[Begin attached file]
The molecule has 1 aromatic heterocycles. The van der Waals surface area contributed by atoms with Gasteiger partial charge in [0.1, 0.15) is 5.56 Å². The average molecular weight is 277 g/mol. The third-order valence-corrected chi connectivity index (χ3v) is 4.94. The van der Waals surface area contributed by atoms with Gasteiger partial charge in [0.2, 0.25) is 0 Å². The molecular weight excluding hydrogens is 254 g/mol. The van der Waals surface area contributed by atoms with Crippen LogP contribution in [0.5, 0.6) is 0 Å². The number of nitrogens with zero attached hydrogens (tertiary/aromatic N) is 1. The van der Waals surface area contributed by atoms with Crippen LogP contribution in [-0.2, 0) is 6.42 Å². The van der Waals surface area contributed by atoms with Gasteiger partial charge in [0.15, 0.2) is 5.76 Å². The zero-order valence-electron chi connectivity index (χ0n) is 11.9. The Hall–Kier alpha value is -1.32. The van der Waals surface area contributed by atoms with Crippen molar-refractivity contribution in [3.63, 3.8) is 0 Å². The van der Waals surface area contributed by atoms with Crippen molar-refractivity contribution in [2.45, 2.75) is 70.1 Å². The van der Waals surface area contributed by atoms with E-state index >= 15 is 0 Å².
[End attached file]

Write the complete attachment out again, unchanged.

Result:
The molecule has 1 aromatic heterocycles. The van der Waals surface area contributed by atoms with Gasteiger partial charge in [0.1, 0.15) is 5.56 Å². The average molecular weight is 277 g/mol. The third-order valence-corrected chi connectivity index (χ3v) is 4.94. The van der Waals surface area contributed by atoms with Gasteiger partial charge in [0.2, 0.25) is 0 Å². The molecular weight excluding hydrogens is 254 g/mol. The van der Waals surface area contributed by atoms with Crippen LogP contribution in [0.5, 0.6) is 0 Å². The number of nitrogens with zero attached hydrogens (tertiary/aromatic N) is 1. The van der Waals surface area contributed by atoms with Crippen LogP contribution in [-0.2, 0) is 6.42 Å². The van der Waals surface area contributed by atoms with Gasteiger partial charge in [0.15, 0.2) is 5.76 Å². The zero-order valence-electron chi connectivity index (χ0n) is 11.9. The Hall–Kier alpha value is -1.32. The van der Waals surface area contributed by atoms with Crippen molar-refractivity contribution in [3.63, 3.8) is 0 Å². The van der Waals surface area contributed by atoms with Crippen molar-refractivity contribution in [2.45, 2.75) is 70.1 Å². The van der Waals surface area contributed by atoms with E-state index >= 15 is 0 Å².